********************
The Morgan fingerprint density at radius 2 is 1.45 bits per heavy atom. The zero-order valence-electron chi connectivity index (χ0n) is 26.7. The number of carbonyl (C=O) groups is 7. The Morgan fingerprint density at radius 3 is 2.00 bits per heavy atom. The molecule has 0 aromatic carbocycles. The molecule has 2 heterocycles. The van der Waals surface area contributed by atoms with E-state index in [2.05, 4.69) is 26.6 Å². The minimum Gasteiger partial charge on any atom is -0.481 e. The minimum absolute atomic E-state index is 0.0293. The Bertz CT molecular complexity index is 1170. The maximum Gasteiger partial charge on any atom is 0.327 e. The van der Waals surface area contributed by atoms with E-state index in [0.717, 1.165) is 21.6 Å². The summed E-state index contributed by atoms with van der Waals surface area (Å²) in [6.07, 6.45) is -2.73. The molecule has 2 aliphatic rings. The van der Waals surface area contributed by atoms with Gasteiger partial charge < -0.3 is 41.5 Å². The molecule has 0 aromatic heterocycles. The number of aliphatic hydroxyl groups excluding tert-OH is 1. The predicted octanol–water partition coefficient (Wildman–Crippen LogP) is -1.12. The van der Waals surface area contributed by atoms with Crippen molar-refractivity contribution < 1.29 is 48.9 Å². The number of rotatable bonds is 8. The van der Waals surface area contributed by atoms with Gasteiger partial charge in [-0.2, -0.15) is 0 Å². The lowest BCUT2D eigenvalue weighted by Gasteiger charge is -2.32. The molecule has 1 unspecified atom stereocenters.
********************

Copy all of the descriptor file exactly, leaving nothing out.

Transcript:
The Morgan fingerprint density at radius 2 is 1.45 bits per heavy atom. The zero-order valence-electron chi connectivity index (χ0n) is 26.7. The number of carbonyl (C=O) groups is 7. The Morgan fingerprint density at radius 3 is 2.00 bits per heavy atom. The molecule has 0 aromatic carbocycles. The molecule has 2 heterocycles. The van der Waals surface area contributed by atoms with E-state index in [2.05, 4.69) is 26.6 Å². The minimum Gasteiger partial charge on any atom is -0.481 e. The minimum absolute atomic E-state index is 0.0293. The Bertz CT molecular complexity index is 1170. The maximum Gasteiger partial charge on any atom is 0.327 e. The van der Waals surface area contributed by atoms with E-state index in [0.717, 1.165) is 21.6 Å². The summed E-state index contributed by atoms with van der Waals surface area (Å²) in [6.07, 6.45) is -2.73. The molecule has 2 aliphatic rings. The van der Waals surface area contributed by atoms with Gasteiger partial charge < -0.3 is 41.5 Å². The molecule has 0 aromatic heterocycles. The number of aliphatic hydroxyl groups excluding tert-OH is 1. The predicted octanol–water partition coefficient (Wildman–Crippen LogP) is -1.12. The van der Waals surface area contributed by atoms with Crippen molar-refractivity contribution < 1.29 is 48.9 Å². The number of rotatable bonds is 8. The van der Waals surface area contributed by atoms with Gasteiger partial charge in [-0.2, -0.15) is 0 Å². The lowest BCUT2D eigenvalue weighted by Gasteiger charge is -2.32. The molecule has 1 unspecified atom stereocenters.